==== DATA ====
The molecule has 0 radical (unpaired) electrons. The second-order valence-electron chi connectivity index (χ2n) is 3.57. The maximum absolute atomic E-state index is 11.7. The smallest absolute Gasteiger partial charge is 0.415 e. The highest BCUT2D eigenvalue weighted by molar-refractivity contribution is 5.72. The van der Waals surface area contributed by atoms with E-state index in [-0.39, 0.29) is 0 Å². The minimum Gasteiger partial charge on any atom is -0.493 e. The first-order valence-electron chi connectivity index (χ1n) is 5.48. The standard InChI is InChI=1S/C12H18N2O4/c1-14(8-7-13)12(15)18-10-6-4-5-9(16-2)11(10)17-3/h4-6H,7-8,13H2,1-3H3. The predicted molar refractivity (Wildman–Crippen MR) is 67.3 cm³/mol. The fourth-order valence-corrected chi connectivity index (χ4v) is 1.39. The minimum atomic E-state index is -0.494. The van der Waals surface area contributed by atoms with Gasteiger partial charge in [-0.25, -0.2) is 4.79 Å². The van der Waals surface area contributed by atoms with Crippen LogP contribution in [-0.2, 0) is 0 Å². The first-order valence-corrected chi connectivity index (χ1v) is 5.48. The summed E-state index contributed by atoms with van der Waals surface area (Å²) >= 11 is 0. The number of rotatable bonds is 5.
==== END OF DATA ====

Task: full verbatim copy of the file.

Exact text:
The molecule has 0 radical (unpaired) electrons. The second-order valence-electron chi connectivity index (χ2n) is 3.57. The maximum absolute atomic E-state index is 11.7. The smallest absolute Gasteiger partial charge is 0.415 e. The highest BCUT2D eigenvalue weighted by molar-refractivity contribution is 5.72. The van der Waals surface area contributed by atoms with E-state index in [-0.39, 0.29) is 0 Å². The minimum Gasteiger partial charge on any atom is -0.493 e. The first-order valence-electron chi connectivity index (χ1n) is 5.48. The standard InChI is InChI=1S/C12H18N2O4/c1-14(8-7-13)12(15)18-10-6-4-5-9(16-2)11(10)17-3/h4-6H,7-8,13H2,1-3H3. The predicted molar refractivity (Wildman–Crippen MR) is 67.3 cm³/mol. The fourth-order valence-corrected chi connectivity index (χ4v) is 1.39. The minimum atomic E-state index is -0.494. The van der Waals surface area contributed by atoms with Gasteiger partial charge in [-0.25, -0.2) is 4.79 Å². The van der Waals surface area contributed by atoms with Crippen LogP contribution in [-0.2, 0) is 0 Å². The first-order valence-corrected chi connectivity index (χ1v) is 5.48. The summed E-state index contributed by atoms with van der Waals surface area (Å²) >= 11 is 0. The number of rotatable bonds is 5.